reduction of Geac's current staffing level, will be implemented to improve
profitability. Our goal of placing customers' requirements first will
be the center of our agenda. Our product and geographic diversity provide
the platform to drive shareholder value. We will, however, be more focused
on the industry sectors where our market presence and portfolio of solutions
can most rapidly generate value for our customers and shareholders," concluded
March 13, Geac announced the results for the three months ended January
31, 2001. Revenues from continuing operations were $218.0 million (Can)
during the third quarter, a 21.6% decrease compared with $278.3 (Can)
million during the third quarter last year, but a 7% increase compared
to $203.8 million in the second quarter of the current fiscal year (See
quarter, we committed to improve operational and financial performance
and to strengthen our cash position," said Caldwell. "The restructuring
and cost control initiatives implemented over the past months contributed
to measurably improved results. Going forward, further initiatives will
be implemented in a number of our businesses to further focus on our customers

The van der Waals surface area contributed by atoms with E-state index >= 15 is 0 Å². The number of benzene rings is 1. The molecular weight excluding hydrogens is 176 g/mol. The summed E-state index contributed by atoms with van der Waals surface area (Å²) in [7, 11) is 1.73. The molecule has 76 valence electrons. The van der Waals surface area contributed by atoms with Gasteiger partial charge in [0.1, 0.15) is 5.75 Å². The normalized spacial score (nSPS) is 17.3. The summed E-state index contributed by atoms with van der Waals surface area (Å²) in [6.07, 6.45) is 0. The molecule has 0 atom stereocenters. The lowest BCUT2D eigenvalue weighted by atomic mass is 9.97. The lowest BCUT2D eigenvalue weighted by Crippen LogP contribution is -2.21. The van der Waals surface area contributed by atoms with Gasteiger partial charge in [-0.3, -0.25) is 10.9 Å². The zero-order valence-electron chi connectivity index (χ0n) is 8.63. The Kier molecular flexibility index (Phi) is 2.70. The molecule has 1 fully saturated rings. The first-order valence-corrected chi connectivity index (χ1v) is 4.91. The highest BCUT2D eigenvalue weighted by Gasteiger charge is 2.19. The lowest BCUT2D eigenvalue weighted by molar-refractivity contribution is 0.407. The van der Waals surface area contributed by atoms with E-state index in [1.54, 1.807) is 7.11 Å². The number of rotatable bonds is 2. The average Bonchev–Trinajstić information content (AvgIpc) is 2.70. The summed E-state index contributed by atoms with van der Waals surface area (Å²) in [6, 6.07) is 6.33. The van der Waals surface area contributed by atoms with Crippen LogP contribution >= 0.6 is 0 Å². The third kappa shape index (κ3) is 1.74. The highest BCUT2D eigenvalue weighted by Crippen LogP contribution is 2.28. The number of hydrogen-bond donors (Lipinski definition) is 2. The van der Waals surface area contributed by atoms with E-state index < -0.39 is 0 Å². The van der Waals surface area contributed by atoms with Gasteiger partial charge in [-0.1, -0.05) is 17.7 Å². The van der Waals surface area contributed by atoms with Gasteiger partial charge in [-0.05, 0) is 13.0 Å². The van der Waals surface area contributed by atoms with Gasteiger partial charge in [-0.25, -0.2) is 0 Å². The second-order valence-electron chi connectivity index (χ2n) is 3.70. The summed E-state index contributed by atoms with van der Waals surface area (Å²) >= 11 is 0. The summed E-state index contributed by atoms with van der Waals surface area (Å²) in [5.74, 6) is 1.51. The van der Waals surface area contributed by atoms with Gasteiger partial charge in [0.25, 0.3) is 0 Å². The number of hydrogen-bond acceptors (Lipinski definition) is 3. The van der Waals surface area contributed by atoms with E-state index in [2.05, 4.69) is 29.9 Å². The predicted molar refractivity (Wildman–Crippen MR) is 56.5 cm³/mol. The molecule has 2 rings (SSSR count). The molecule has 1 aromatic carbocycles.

and to improve our profitability. Operationally, the Company performed
well. We successfully completed and launched SmartStream 6.5 as well as
a number of new products. It was also a strong quarter for customer renewal
of maintenance support contracts."
a review of the carrying value of each of its businesses, Geac wrote down
the value of acquired software and goodwill associated with certain past
acquisitions. A net charge of $211.4 million was recorded in the third
quarter for this purpose. This reduction in carrying value relates primarily
to the 1999 purchase of JBA Holdings plc. Including
this adjustment to carrying value, the net loss for the quarter was a
hefty $218.9 million, compared with net income of $0.9 million during
the same period last year.
will increasingly focus on the industry sectors where its market presence
and portfolio of solutions can most rapidly generate profits and deliver
the best value to our customers," Caldwell continued. "We will apply our
efforts to improving our performance, with an emphasis on the higher margin
enterprise software marketplace, and to build upon the exciting opportunities